Qualifying active duty service members, reservists, veterans and surviving spouses of those who passed in service or as a result of a service-connected disability may apply for a VA loan. One of the great advantages of a VA loan is that you can get a primary home with up to four units with no down payment.
The only thing you’ll pay is a one-time funding fee. This can either be paid at closing or built into the loan. Disabled veterans and qualifying surviving spouses are exempt from this fee.
You also have to meet standard VA service time requirements and have a Certificate of Eligibility.
Lenders look at your credit report and FICO® Score in order to get a picture of your past credit history in order to determine how you could be expected to handle a mortgage going forward.
When lenders look at your report and score, they get data from Equifax®, Experian™ and TransUnion®. For the purposes of mortgage qualification, lenders look at the median score of the three. If you’re applying with a spouse or other person, it’s the lowest median score between everyone on the loan that counts.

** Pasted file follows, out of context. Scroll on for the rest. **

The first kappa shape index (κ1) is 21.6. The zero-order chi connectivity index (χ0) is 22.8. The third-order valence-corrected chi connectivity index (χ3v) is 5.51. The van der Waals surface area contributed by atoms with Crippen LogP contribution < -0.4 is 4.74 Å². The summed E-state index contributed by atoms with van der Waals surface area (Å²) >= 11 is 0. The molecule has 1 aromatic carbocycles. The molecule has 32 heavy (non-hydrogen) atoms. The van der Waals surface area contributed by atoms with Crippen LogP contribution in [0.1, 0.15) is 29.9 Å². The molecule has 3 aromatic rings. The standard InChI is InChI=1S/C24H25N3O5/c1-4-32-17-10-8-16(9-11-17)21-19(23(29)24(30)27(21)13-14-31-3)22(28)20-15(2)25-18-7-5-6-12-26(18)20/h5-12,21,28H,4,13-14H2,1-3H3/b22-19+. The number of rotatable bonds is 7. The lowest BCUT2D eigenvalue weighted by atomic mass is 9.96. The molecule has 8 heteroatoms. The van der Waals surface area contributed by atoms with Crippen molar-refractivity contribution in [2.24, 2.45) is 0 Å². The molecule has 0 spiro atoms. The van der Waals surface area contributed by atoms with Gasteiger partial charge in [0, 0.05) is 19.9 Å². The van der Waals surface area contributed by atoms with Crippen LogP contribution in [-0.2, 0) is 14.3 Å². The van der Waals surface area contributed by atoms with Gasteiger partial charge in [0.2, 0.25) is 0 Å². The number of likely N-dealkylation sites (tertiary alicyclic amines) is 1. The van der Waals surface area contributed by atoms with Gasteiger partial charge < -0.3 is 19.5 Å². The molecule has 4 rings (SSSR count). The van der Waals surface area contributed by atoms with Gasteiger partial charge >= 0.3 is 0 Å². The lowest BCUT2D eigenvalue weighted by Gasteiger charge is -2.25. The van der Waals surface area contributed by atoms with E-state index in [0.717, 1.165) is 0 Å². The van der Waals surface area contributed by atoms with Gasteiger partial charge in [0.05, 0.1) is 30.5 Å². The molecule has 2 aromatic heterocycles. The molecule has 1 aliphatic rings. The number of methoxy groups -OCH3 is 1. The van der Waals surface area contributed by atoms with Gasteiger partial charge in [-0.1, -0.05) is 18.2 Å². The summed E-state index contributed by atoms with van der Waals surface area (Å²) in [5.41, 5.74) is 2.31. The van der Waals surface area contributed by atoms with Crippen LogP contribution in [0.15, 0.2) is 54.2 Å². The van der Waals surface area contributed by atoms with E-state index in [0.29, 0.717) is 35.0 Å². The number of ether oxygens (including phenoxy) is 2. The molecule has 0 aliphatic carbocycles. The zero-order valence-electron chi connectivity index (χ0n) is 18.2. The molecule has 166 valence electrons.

Your credit report also gives lenders a look at your existing debt payments. From that, they’re able to calculate a debt-to-income ratio (DTI) that will be the key determination in how much you can afford. DTI is a comparison of your monthly payments for revolving and installment debts to your monthly income. Here’s a brief example.
If your annual income is $60,000, that breaks down to $5,000 per month. Let’s say you have a mortgage payment of $1,200, credit card balances totaling $500 and a car payment of $350. That makes your monthly DTI 41% ($2,050/$5,000).